This post is also available in: Indonesia
The launch event featured a discussion by (clockwise from top left) Ika Krismantari, deputy executive editor of The Conversation Indonesia; Wahyudi Djafar, executive director of the Institute for Policy Research and Advocacy (ELSAM); Fiona Suwana, lecturer from the University of South Australia; and Diani Citra, EngageMedia research consultant.
EngageMedia on December 1 launched a research report mapping the key actors, milestones, and challenges of the digital rights movement in Indonesia. “Digital Rights Report Indonesia 2021” explores five key digital rights issues and offers recommendations to increase the impact of advocacy initiatives to defend digital rights.
Over 44 digital rights activists and advocates attended the launch event, which featured a discussion among Diani Citra, EngageMedia research consultant; Ika Krismantari, deputy executive editor of The Conversation Indonesia; Wahyudi Djafar, executive director of the Institute for Policy Research and Advocacy (ELSAM); and Fiona Suwana, lecturer from the University of South Australia.
The speakers shared their insights on the state of digital rights in Indonesia, where the space for public discourse has increasingly moved online. One of the key challenges in protecting digital rights was defining the very term. Efforts to provide an understanding of digital rights are like “instructing five blind people to describe an elephant from different perspectives and pieces,” according to Krismantari.
“Digital Rights Report Indonesia 2021” is the result of research conducted by EngageMedia in early 2021, based on interviews with 27 sources from civil society. The findings suggest that the public has varying degrees of understanding when it comes to defining what constitutes “digital rights”; many of these definitions were different from the government’s definition. This lack of clarity in defining “digital rights” is further supported by many corroborating scholars, activists, and other relevant actors in the digital rights space. Not all are familiar with digital-related terms nor do they have a background in the field. Most activists campaigning for digital rights do not solely focus on the cause—instead, they view the advocacy and campaign as a natural extension of human rights evolution. Many come from “conventional” human rights backgrounds, working on issues such as freedom of the press or gender justice, which have penetrated the digital realm as digitalisation progresses.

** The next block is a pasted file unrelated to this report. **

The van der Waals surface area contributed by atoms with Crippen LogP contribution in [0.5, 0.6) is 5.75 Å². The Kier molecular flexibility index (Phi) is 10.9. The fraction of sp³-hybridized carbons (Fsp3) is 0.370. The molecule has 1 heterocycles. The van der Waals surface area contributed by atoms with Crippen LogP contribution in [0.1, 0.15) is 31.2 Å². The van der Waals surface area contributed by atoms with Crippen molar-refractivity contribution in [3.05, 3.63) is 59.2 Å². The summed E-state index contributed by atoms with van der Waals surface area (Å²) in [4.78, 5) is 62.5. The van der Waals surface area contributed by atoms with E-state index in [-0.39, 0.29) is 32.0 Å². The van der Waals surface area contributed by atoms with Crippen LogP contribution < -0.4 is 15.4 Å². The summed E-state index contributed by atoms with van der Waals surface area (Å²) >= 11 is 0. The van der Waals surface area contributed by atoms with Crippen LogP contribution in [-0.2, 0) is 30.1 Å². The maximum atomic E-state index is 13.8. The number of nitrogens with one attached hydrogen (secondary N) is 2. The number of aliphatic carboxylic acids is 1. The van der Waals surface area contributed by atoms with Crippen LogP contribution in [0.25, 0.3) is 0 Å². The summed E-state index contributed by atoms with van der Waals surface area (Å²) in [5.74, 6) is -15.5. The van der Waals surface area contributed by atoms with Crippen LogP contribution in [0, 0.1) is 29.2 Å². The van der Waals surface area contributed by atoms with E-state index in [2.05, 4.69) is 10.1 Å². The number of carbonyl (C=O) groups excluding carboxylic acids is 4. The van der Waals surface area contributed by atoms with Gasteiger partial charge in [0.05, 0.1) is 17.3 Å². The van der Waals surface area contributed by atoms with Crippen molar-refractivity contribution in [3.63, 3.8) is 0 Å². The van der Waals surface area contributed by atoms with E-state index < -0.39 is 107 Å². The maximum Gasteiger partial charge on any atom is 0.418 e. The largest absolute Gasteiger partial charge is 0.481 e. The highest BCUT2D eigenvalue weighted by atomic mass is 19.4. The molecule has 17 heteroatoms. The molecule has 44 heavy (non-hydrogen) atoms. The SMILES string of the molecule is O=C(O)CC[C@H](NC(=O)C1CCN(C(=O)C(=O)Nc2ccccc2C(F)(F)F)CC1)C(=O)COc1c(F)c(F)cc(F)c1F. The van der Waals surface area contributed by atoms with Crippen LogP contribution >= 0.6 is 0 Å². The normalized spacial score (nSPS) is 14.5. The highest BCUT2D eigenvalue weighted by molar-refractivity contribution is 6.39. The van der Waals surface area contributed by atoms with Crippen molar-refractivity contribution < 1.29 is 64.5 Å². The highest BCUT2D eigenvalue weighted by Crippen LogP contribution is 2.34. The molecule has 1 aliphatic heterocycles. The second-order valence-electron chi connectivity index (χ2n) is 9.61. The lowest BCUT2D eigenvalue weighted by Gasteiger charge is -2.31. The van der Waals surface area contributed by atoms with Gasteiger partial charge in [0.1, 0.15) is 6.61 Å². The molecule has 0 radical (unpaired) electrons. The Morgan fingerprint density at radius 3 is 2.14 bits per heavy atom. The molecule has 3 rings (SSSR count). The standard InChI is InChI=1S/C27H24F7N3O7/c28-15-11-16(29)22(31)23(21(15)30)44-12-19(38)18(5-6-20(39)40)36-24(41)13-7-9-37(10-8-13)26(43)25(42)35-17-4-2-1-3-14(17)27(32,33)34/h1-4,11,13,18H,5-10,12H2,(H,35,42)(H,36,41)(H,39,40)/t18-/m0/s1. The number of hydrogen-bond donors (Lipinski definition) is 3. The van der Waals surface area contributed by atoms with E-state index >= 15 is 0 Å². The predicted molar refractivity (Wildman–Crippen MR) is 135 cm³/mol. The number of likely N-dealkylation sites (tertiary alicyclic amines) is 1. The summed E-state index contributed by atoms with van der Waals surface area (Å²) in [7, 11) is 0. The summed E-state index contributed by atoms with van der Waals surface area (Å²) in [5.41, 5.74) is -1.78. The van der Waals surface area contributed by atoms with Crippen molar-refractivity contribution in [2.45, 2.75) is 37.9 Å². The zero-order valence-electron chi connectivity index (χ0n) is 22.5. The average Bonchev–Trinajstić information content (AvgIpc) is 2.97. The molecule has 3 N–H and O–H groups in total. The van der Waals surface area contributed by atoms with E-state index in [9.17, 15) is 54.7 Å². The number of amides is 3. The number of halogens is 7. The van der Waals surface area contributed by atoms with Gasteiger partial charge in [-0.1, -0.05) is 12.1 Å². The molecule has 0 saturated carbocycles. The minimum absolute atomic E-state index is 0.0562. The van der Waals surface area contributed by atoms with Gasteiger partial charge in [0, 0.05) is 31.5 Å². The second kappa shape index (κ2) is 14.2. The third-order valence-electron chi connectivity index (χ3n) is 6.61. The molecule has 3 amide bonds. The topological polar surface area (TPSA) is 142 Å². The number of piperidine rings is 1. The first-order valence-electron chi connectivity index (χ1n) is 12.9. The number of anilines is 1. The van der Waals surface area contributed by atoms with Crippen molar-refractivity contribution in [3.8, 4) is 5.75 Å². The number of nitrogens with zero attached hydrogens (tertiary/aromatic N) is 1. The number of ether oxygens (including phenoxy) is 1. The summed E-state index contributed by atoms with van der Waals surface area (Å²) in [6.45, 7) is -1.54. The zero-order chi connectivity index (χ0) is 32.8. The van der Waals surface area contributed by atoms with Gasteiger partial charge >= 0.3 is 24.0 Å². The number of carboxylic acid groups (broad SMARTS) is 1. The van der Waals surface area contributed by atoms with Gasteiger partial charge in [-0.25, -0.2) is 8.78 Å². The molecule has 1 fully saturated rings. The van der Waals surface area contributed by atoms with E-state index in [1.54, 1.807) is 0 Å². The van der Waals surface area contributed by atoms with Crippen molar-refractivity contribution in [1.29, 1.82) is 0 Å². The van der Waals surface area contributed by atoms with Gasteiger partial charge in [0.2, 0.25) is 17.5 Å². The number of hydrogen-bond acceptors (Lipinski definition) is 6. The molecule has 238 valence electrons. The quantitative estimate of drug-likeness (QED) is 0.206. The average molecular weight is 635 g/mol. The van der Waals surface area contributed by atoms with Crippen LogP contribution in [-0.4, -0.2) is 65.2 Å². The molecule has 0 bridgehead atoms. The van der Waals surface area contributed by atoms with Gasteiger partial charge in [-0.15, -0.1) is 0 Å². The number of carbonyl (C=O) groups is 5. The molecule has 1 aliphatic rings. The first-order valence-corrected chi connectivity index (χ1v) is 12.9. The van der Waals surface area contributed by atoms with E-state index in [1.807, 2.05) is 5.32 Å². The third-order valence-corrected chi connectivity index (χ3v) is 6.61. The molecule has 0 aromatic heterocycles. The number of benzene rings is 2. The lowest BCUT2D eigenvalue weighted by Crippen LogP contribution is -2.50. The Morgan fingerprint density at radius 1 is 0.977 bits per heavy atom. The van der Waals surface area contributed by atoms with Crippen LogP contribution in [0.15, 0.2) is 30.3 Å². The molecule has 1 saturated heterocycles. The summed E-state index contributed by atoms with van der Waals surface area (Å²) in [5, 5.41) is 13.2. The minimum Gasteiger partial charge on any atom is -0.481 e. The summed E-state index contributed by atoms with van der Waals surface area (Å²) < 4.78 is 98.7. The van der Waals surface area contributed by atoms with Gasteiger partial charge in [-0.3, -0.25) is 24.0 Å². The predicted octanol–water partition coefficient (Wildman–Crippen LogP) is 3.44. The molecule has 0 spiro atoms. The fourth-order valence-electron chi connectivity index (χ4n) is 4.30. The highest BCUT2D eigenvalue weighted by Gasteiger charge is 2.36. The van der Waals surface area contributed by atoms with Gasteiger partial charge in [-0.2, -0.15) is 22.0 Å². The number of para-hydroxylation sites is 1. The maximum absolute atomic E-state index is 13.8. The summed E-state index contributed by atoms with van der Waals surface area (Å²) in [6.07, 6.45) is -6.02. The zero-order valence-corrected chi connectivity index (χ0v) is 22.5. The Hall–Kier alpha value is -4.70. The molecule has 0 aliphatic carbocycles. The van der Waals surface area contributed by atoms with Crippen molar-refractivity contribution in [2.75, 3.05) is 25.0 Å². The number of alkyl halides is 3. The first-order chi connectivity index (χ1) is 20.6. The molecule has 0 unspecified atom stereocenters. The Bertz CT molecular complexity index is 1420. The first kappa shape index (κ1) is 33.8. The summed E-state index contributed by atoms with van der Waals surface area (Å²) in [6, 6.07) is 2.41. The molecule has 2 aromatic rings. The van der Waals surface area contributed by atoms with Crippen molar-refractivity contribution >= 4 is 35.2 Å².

Most of the interviewees interviewed for the report agreed that the violation of digital rights was an ever-present and imminent threat for everyone active in online spaces. The regulations issued by the Indonesian government have focused more on controlling and limiting movements in the digital space for economic purposes rather than protecting citizens from threats or violations in the digital realm. The controversial Electronic Information and Transactions law, for instance, is arguably more restrictive than protective; the law played a significant role in the prosecution of over 100 netizens with 676 cases from 2016 to 2020.
EngageMedia’s research seeks to provide an overview of the pressing problems faced by civil society actors regarding the fulfilment of digital rights, especially considering how the COVID-19 pandemic has catalysed rapid digitalisation in Indonesia. Academics have pointed out that the current state of digitalisation has aided the acceleration of authoritarian practices through intimidation and political buzzer attacks. They also argued that the present regime allows widespread data collection from unknowing and/or non-consenting parties while simultaneously suppressing civil liberties. The report identifies and focuses on five critical digital rights issues in Indonesia: